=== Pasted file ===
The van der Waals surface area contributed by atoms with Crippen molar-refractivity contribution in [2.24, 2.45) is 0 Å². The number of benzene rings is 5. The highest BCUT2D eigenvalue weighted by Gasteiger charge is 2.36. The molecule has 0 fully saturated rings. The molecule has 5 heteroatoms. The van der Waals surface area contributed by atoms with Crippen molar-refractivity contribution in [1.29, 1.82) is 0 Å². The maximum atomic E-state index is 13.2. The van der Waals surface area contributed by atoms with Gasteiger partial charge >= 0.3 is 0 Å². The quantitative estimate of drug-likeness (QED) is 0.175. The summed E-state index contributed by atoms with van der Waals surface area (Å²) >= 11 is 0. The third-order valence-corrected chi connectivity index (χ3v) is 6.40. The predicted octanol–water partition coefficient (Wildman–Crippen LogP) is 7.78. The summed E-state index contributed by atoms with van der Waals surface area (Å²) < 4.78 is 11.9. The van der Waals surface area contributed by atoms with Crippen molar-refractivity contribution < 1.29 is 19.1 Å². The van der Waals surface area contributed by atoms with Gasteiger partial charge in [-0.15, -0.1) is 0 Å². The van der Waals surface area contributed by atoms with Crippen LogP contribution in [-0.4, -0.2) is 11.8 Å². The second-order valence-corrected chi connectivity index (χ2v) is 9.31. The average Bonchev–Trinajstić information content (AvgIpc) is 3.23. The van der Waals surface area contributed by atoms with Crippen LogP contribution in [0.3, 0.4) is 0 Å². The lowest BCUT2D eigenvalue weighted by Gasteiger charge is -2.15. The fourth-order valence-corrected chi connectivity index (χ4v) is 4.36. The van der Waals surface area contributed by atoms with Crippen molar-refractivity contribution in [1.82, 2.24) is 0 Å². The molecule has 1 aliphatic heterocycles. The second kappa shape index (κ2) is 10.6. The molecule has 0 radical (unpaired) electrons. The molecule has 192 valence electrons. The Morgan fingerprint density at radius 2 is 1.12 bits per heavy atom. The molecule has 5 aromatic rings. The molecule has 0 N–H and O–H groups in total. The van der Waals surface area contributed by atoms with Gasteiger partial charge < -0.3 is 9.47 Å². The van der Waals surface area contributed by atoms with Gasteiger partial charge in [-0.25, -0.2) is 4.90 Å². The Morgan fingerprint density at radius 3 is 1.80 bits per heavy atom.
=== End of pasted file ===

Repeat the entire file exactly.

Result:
The van der Waals surface area contributed by atoms with Crippen molar-refractivity contribution in [2.24, 2.45) is 0 Å². The number of benzene rings is 5. The highest BCUT2D eigenvalue weighted by Gasteiger charge is 2.36. The molecule has 0 fully saturated rings. The molecule has 5 heteroatoms. The van der Waals surface area contributed by atoms with Crippen molar-refractivity contribution in [1.29, 1.82) is 0 Å². The maximum atomic E-state index is 13.2. The van der Waals surface area contributed by atoms with Gasteiger partial charge >= 0.3 is 0 Å². The quantitative estimate of drug-likeness (QED) is 0.175. The summed E-state index contributed by atoms with van der Waals surface area (Å²) >= 11 is 0. The third-order valence-corrected chi connectivity index (χ3v) is 6.40. The predicted octanol–water partition coefficient (Wildman–Crippen LogP) is 7.78. The summed E-state index contributed by atoms with van der Waals surface area (Å²) < 4.78 is 11.9. The van der Waals surface area contributed by atoms with Crippen molar-refractivity contribution < 1.29 is 19.1 Å². The van der Waals surface area contributed by atoms with Gasteiger partial charge in [-0.15, -0.1) is 0 Å². The van der Waals surface area contributed by atoms with Crippen LogP contribution in [-0.4, -0.2) is 11.8 Å². The second-order valence-corrected chi connectivity index (χ2v) is 9.31. The average Bonchev–Trinajstić information content (AvgIpc) is 3.23. The van der Waals surface area contributed by atoms with Crippen LogP contribution in [0.3, 0.4) is 0 Å². The lowest BCUT2D eigenvalue weighted by Gasteiger charge is -2.15. The fourth-order valence-corrected chi connectivity index (χ4v) is 4.36. The van der Waals surface area contributed by atoms with Crippen molar-refractivity contribution in [1.82, 2.24) is 0 Å². The molecule has 1 aliphatic heterocycles. The second kappa shape index (κ2) is 10.6. The molecule has 0 radical (unpaired) electrons. The molecule has 192 valence electrons. The Morgan fingerprint density at radius 2 is 1.12 bits per heavy atom. The molecule has 5 aromatic rings. The molecule has 0 N–H and O–H groups in total. The van der Waals surface area contributed by atoms with Gasteiger partial charge < -0.3 is 9.47 Å². The van der Waals surface area contributed by atoms with Gasteiger partial charge in [-0.25, -0.2) is 4.90 Å². The Morgan fingerprint density at radius 3 is 1.80 bits per heavy atom.